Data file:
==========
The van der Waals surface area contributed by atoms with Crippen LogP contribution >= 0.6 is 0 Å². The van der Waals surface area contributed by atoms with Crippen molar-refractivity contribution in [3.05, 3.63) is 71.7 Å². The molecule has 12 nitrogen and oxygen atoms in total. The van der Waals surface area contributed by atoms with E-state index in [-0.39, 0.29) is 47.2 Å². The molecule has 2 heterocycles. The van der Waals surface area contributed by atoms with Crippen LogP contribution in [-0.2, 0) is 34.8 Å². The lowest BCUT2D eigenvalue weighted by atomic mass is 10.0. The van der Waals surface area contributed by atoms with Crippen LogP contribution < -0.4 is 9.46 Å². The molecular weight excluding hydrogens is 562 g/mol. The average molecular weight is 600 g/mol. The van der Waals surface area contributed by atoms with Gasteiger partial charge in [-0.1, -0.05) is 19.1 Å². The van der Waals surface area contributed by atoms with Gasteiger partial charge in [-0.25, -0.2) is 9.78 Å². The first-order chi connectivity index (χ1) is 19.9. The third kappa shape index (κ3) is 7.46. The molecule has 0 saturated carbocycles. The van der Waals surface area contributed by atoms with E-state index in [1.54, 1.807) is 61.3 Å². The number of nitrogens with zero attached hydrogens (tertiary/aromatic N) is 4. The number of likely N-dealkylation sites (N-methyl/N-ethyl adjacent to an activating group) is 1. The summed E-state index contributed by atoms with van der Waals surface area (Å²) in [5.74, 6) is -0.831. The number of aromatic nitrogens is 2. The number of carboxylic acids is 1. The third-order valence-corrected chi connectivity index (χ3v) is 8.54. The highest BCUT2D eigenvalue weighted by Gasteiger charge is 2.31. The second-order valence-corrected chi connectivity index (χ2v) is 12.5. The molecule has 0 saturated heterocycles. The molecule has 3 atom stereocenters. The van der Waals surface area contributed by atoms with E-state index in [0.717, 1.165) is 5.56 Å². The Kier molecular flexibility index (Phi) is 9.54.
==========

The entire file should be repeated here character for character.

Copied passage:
The van der Waals surface area contributed by atoms with Crippen LogP contribution >= 0.6 is 0 Å². The van der Waals surface area contributed by atoms with Crippen molar-refractivity contribution in [3.05, 3.63) is 71.7 Å². The molecule has 12 nitrogen and oxygen atoms in total. The van der Waals surface area contributed by atoms with E-state index in [-0.39, 0.29) is 47.2 Å². The molecule has 2 heterocycles. The van der Waals surface area contributed by atoms with Crippen LogP contribution in [-0.2, 0) is 34.8 Å². The lowest BCUT2D eigenvalue weighted by atomic mass is 10.0. The van der Waals surface area contributed by atoms with Crippen LogP contribution < -0.4 is 9.46 Å². The molecular weight excluding hydrogens is 562 g/mol. The average molecular weight is 600 g/mol. The van der Waals surface area contributed by atoms with Gasteiger partial charge in [-0.1, -0.05) is 19.1 Å². The van der Waals surface area contributed by atoms with Gasteiger partial charge in [-0.25, -0.2) is 9.78 Å². The first-order chi connectivity index (χ1) is 19.9. The third kappa shape index (κ3) is 7.46. The molecule has 0 saturated carbocycles. The van der Waals surface area contributed by atoms with E-state index in [1.54, 1.807) is 61.3 Å². The number of nitrogens with zero attached hydrogens (tertiary/aromatic N) is 4. The number of likely N-dealkylation sites (N-methyl/N-ethyl adjacent to an activating group) is 1. The summed E-state index contributed by atoms with van der Waals surface area (Å²) in [5.74, 6) is -0.831. The number of aromatic nitrogens is 2. The number of carboxylic acids is 1. The third-order valence-corrected chi connectivity index (χ3v) is 8.54. The highest BCUT2D eigenvalue weighted by Gasteiger charge is 2.31. The second-order valence-corrected chi connectivity index (χ2v) is 12.5. The molecule has 0 saturated heterocycles. The molecule has 3 atom stereocenters. The van der Waals surface area contributed by atoms with E-state index in [0.717, 1.165) is 5.56 Å². The Kier molecular flexibility index (Phi) is 9.54.